Candidate: Alee A. Sleymann
Degree of: Doctor of Philosophy
Committee: Dr. Matthew S. Mingus, Chair
Date: Wednesday, March 15, 2006 1:00 p.m.- 3:00 p.m.
Abstract: This study explored the perceptions of civil engineers regarding continuing professional competency requirements for license renewal. In this study, continuing professional competency is assumed to have a direct relationship to public welfare and safety. The policy of mandatory continuing education (CE) was adopted primarily for this reason. Iowa, in 1979, was the first state to adopt such a policy. Since then, 29 more states have followed suite. It is expected that the rest of the states and territories will also adopt a similar policy. Currently, mandatory continuing education (MCE) is the only method of ensuring continued professional competency, no other method of reassessment has been accepted or proposed by either the professional body or the regulatory boards.
Many professionals, however, have not welcomed this mandatory continuing education policy. The reason for this opposition is the claimed ineffectiveness of this policy in fostering continued competency. In addition, the regulatory boards and policy advocates have not produced data to support that continued professional competency have resulted from mandatory continuing education.
This study was a cross-sectional quantitative type. Primary data was collected using an electronic questionnaire that was emailed to participants. The population of this study consisted mainly of civil engineers and land surveyors. The sampling frame was those engineers who subscribed to the CE News magazine newsletter “CivilConnections”.
The study found that the majority of the professionals viewed MCE positively as having both professional and personal benefits; improved professional practice, increased awareness of current issues and that the training they attended are recommendable to other professionals. Although the attitude towards mandatory continuing education was mostly positive, their attitude towards MCE requirements for licensing renewal was not decisive and the professionals were polarized about the issue with 41% against and 43% for and 16% neutral or undecided. However, slight majority of participants from states that have not yet adopted MCE policy were against such a policy. Regarding the issue of public safety and protection being assured by MCE, the results show that civil engineering professionals do not positively evaluate the MCE‘s impact on maintaining professional competency. The majority of professionals preferred the voluntary continuing education method as a reassessment approach to assuring continued competency. Participants from states with MCE policy were more active in participating than those from other states without the mandating policy.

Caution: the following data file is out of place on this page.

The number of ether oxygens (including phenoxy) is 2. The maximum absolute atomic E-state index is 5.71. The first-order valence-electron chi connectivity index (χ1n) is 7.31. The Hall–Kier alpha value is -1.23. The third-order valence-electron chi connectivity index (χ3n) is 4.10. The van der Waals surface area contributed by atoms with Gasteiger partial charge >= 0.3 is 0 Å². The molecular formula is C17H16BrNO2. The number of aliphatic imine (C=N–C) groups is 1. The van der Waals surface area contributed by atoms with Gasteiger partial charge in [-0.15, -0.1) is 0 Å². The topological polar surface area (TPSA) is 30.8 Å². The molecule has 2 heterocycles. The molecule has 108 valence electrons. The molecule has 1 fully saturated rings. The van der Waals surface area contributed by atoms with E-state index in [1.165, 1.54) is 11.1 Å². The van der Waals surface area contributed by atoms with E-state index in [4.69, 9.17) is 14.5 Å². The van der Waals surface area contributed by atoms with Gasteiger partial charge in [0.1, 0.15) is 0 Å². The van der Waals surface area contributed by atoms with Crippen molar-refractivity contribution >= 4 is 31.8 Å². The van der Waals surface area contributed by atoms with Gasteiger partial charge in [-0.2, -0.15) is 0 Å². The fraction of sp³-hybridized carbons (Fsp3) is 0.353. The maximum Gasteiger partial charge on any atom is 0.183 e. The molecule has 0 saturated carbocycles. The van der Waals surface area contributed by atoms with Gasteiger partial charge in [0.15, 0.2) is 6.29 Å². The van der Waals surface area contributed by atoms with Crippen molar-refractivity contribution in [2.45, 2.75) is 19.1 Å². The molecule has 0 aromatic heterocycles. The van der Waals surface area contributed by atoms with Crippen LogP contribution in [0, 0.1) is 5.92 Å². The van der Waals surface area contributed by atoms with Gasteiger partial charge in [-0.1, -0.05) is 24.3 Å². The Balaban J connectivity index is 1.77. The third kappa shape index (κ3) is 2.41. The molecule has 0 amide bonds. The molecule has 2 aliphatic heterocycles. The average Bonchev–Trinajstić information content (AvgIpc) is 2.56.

This study concluded that professional characteristics such as level of education, level of responsibility, field of practice, years of licensing and age of professionals do not influence participation in continuing education.
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